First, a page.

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Thursday, January 31, 2013

The Troubled Man

Scandinavians have a great affinity for the mystery and detective genre. In addition to Stieg Larsson and Jo Nesbo, whose novels I've reviewed on this blog, there is Henning Mankell, who created Kurt Wallander, a very popular Swedish sleuth. The Troubled Man is the first book I've read, though it seems it will be the last featuring Wallander.

Wallander is a police detective from the city of Ystad (I have almost no knowledge of Swedish geography, so this is largely meaningless to me, and I was surprised that he needed to take a plane to Stockholm. But I digress.) Like many detectives of fiction, he's a loner and, sixty years old, thinking about mortality, especially since his memory has started to slip. As the novel begins, he gets in trouble for leaving behind his service revolver in a restaurant.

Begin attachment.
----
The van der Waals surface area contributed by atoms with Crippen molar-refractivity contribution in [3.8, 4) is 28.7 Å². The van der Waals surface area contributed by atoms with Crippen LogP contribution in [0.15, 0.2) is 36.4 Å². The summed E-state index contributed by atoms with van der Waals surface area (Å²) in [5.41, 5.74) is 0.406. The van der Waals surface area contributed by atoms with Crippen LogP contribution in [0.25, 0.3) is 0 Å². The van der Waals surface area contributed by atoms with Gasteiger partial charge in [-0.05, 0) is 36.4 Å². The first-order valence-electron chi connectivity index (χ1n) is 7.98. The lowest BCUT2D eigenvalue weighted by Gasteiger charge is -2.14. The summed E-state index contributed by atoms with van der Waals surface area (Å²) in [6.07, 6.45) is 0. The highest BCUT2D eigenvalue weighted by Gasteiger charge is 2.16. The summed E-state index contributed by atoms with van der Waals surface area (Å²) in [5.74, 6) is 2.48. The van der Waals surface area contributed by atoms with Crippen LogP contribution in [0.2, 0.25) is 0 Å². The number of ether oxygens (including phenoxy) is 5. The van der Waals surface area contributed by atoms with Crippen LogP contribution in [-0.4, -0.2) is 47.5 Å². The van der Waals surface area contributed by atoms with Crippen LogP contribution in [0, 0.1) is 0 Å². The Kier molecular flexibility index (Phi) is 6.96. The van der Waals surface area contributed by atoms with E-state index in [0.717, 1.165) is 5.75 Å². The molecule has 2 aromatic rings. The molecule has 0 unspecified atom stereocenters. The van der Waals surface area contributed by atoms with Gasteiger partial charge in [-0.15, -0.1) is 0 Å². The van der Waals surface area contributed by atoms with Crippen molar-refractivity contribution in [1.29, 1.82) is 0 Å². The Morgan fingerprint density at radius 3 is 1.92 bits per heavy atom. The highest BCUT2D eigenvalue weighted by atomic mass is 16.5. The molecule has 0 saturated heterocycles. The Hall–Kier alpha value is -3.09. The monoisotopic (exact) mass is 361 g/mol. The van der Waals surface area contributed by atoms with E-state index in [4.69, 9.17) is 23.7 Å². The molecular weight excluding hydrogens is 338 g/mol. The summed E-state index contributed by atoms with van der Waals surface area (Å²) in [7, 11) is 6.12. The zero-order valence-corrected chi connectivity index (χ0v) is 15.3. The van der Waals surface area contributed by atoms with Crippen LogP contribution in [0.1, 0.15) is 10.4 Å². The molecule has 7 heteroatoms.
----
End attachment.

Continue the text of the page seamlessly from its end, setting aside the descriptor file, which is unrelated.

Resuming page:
Wallander is single, with a dog, an alcoholic ex-wife, and a daughter who is also in the police. She has just had a baby with a financial expert, and early in the book he attends his grandchild's father's birthday party. Hakan Von Else, the birthday boy, (and the troubled man of the title) is a retired Swedish submarine captain. He gets Wallander alone and discusses an incident concerning a Russian submarine that was identified in Swedish waters, but somehow escaped. Soon afterward, Von Else disappears. Then his wife does.